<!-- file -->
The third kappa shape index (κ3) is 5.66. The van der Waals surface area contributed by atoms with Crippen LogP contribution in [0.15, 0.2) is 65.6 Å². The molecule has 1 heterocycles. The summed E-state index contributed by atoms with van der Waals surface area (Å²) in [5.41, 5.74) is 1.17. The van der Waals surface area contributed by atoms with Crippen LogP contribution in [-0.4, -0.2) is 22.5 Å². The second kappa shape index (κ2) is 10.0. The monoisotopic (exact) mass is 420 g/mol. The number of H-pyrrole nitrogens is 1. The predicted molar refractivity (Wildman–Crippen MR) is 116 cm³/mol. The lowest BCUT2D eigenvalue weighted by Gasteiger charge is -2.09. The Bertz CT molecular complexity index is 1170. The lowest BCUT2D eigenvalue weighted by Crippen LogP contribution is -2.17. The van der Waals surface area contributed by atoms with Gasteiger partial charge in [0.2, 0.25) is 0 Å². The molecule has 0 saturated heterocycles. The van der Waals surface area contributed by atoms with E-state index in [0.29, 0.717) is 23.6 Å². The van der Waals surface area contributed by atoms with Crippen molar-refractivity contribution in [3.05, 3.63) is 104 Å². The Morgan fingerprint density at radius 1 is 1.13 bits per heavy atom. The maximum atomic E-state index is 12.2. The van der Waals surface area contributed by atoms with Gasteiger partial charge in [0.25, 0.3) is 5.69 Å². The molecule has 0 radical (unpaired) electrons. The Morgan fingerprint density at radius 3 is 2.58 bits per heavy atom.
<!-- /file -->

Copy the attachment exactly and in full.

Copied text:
The third kappa shape index (κ3) is 5.66. The van der Waals surface area contributed by atoms with Crippen LogP contribution in [0.15, 0.2) is 65.6 Å². The molecule has 1 heterocycles. The summed E-state index contributed by atoms with van der Waals surface area (Å²) in [5.41, 5.74) is 1.17. The van der Waals surface area contributed by atoms with Crippen LogP contribution in [-0.4, -0.2) is 22.5 Å². The second kappa shape index (κ2) is 10.0. The monoisotopic (exact) mass is 420 g/mol. The number of H-pyrrole nitrogens is 1. The predicted molar refractivity (Wildman–Crippen MR) is 116 cm³/mol. The lowest BCUT2D eigenvalue weighted by Gasteiger charge is -2.09. The Bertz CT molecular complexity index is 1170. The lowest BCUT2D eigenvalue weighted by Crippen LogP contribution is -2.17. The van der Waals surface area contributed by atoms with Gasteiger partial charge in [0.2, 0.25) is 0 Å². The molecule has 0 saturated heterocycles. The van der Waals surface area contributed by atoms with E-state index in [0.29, 0.717) is 23.6 Å². The van der Waals surface area contributed by atoms with Crippen molar-refractivity contribution in [3.05, 3.63) is 104 Å². The Morgan fingerprint density at radius 1 is 1.13 bits per heavy atom. The maximum atomic E-state index is 12.2. The van der Waals surface area contributed by atoms with Gasteiger partial charge in [0.25, 0.3) is 5.69 Å². The molecule has 0 radical (unpaired) electrons. The Morgan fingerprint density at radius 3 is 2.58 bits per heavy atom.